Today personal vehicles are called either a "car" or an "automobile", thought in the first US patent for steam-powered land carriage (1792, Oliver Evans) it was called an "oruktor amphibolos". In the 1500s, and Itlanian painter, Matini, devised a handcrank-powered carriage, that required one person per wheel to crank in unison. Instead of naming the invention for himself, he chose to go to combine the Greek word, "auto," (self) and the Latin word, "mobils," (moving). "Car" comes from an ancient Celtic word, "carrus," meaning cart or wagon (the German word "karre" has the same pronunciation and meaning)
In 1879 a US patent for a "road machine" was granted to George B. Selden, a Rochester, NY attorney. In the mid 1890s, the Duryea brothers called their products "motor wagons" and in 1896, Henry Ford introduced his experimental car, which he calle the "Quadricycle." Newspapers at the time used a variety of words like autometon, autobaine, automotor horse, autokenetic, buggyaut, diamote, motor-vique, oleo locomotive, motor carriage, motorig, mocole, and, of course, the horseless carriage. In 1895, the publisher of the Chicago Times-Herald offered a $500 prize for the best name for the motorized vehicles, and the judges picked "motorcycle", with "Quadricycle" and "petrocar" not far behind, and the word "automobile" wasn't even a close finisher. By 1897, The New York Times forecast, "...the new mechanical wagon with the awful name -- automobile...has come to stay..."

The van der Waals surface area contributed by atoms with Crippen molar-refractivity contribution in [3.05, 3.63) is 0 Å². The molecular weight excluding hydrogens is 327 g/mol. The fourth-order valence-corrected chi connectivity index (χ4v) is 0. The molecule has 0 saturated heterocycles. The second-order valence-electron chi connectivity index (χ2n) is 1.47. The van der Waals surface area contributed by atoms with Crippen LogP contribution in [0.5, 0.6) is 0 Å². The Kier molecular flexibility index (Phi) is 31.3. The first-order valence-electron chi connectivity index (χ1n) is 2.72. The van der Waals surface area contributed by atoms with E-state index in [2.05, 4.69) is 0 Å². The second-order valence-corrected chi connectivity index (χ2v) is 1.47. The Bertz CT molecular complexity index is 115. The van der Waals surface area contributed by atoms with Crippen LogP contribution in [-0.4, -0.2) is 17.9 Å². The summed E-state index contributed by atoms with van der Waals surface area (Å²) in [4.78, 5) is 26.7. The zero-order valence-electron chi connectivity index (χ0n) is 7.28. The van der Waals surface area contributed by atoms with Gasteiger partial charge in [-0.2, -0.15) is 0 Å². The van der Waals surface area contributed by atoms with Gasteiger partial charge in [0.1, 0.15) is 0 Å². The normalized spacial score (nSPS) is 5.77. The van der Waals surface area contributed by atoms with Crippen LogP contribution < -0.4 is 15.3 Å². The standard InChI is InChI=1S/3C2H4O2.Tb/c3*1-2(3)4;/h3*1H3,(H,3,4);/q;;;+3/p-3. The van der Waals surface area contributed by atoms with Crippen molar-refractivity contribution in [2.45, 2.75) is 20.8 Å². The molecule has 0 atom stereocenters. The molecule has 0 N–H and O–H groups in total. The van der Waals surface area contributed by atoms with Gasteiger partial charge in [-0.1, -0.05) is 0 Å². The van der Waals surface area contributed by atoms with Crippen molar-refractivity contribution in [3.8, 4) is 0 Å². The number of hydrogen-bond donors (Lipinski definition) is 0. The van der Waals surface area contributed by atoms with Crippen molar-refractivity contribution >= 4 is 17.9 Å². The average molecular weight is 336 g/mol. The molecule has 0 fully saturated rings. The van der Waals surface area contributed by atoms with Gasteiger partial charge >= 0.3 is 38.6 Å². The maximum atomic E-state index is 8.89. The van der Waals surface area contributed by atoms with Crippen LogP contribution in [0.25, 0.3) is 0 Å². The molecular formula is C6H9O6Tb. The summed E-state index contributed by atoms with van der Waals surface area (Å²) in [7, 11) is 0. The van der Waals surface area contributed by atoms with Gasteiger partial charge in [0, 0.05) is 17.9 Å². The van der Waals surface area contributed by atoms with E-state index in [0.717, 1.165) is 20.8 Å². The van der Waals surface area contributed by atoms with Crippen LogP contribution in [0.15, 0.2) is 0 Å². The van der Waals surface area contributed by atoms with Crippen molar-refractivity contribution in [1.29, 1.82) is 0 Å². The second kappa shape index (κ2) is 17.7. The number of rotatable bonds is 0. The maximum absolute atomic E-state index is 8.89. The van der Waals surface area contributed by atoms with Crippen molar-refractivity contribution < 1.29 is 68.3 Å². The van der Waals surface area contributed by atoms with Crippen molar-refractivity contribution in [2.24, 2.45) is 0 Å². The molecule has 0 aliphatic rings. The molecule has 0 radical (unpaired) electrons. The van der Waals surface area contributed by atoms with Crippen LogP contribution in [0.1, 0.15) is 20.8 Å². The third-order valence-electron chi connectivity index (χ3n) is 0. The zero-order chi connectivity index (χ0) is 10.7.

As much as Americans take credit for many parts of the automobile, many of the words that are associated with automobiles come from the French, including garage, chauffeur, limousine, and chassis. Likewise many types of cars are named from the French, including sedan, coupe, and cabriolet.